Sen. Marco Rubio (R-Fla.) is walking back some of the criticism he leveled against the new Republican tax law earlier this week, now claiming the measure “has been good for Americans” overall.
“On the whole, the tax cut bill helps workers. It’s just not massive tax cuts to multinational corporations that do it,” Rubio wrote in an op-ed for The National Review published Wednesday.
“Overall, the Republican tax-cut bill has been good for Americans. That is why I voted for it," he added. "But it could have been even better for American workers and their families.”
That assessment marks a stark departure from Rubio’s awkward rebuke of the law in an interview with The Economist published Monday, in which the Florida Republican questioned how much the legislation is really helping the working class.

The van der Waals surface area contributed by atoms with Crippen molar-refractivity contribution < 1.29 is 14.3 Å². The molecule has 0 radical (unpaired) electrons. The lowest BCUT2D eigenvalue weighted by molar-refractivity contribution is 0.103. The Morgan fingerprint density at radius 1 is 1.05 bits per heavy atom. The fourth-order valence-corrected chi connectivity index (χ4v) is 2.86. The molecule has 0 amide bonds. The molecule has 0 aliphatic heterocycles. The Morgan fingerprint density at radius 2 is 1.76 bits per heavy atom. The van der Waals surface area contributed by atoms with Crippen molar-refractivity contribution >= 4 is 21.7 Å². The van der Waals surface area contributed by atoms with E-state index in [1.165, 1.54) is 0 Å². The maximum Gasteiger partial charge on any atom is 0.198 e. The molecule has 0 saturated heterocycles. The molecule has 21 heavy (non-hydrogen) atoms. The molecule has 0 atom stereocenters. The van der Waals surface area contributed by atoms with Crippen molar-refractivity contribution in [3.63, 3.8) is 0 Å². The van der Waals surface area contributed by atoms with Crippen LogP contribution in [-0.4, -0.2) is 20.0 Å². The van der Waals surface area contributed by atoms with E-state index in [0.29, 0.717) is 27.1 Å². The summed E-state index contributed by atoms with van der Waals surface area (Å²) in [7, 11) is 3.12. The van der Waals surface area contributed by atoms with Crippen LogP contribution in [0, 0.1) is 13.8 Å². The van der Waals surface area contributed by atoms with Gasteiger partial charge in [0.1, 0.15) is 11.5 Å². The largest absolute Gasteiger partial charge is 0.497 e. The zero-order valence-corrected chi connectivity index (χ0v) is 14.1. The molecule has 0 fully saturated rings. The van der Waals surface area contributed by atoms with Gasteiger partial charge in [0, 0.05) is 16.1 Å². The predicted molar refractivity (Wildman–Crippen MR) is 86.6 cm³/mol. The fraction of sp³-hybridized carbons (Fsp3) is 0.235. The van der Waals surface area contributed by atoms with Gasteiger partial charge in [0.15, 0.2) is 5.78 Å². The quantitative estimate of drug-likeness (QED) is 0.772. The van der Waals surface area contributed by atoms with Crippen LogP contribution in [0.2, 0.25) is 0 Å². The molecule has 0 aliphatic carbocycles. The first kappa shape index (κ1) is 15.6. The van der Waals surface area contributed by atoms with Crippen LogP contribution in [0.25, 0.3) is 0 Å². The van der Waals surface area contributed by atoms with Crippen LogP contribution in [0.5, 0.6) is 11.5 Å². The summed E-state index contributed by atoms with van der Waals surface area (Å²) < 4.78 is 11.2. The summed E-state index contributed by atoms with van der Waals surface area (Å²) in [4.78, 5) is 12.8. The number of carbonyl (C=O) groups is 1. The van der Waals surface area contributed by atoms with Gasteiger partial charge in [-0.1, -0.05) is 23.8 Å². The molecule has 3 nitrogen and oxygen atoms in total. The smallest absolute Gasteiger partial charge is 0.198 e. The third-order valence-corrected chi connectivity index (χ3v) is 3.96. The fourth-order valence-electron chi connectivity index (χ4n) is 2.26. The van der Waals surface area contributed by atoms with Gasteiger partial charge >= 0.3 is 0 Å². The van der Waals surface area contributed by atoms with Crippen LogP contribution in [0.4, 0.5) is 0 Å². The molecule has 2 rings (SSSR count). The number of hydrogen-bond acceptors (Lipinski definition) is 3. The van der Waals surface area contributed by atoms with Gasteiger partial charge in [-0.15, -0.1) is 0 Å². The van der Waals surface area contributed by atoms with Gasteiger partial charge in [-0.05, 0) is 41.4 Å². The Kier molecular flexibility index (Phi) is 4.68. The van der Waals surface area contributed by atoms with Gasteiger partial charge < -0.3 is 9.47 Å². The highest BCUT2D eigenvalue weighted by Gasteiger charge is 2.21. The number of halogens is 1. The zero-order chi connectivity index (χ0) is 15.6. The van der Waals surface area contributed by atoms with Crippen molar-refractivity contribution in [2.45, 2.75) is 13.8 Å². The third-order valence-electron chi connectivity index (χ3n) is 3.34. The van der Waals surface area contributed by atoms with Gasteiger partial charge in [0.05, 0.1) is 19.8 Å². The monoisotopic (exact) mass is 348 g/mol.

"There is still a lot of thinking on the right that if big corporations are happy, they're going to take the money they're saving and reinvest it in American workers," Rubio told The Economist. "In fact they bought back shares, a few gave out bonuses; there's no evidence whatsoever that the money's been massively poured back into the American worker."
Rubio’s latest appraisal of the tax law may be seen as act of political damage control following blowback from some conservatives over his less-than glowing review of the Tax Cuts and Jobs Act, which Republicans muscled through Congress in December.
A major plank of the party’s electoral strategy in the upcoming midterm elections will be trumpeting tax breaks and bonuses to middle-class employees Republicans say were facilitated by the law, and the White House and GOP members of Congress have already expressed interest in attempting to pass a second round of tax cuts to woo voters.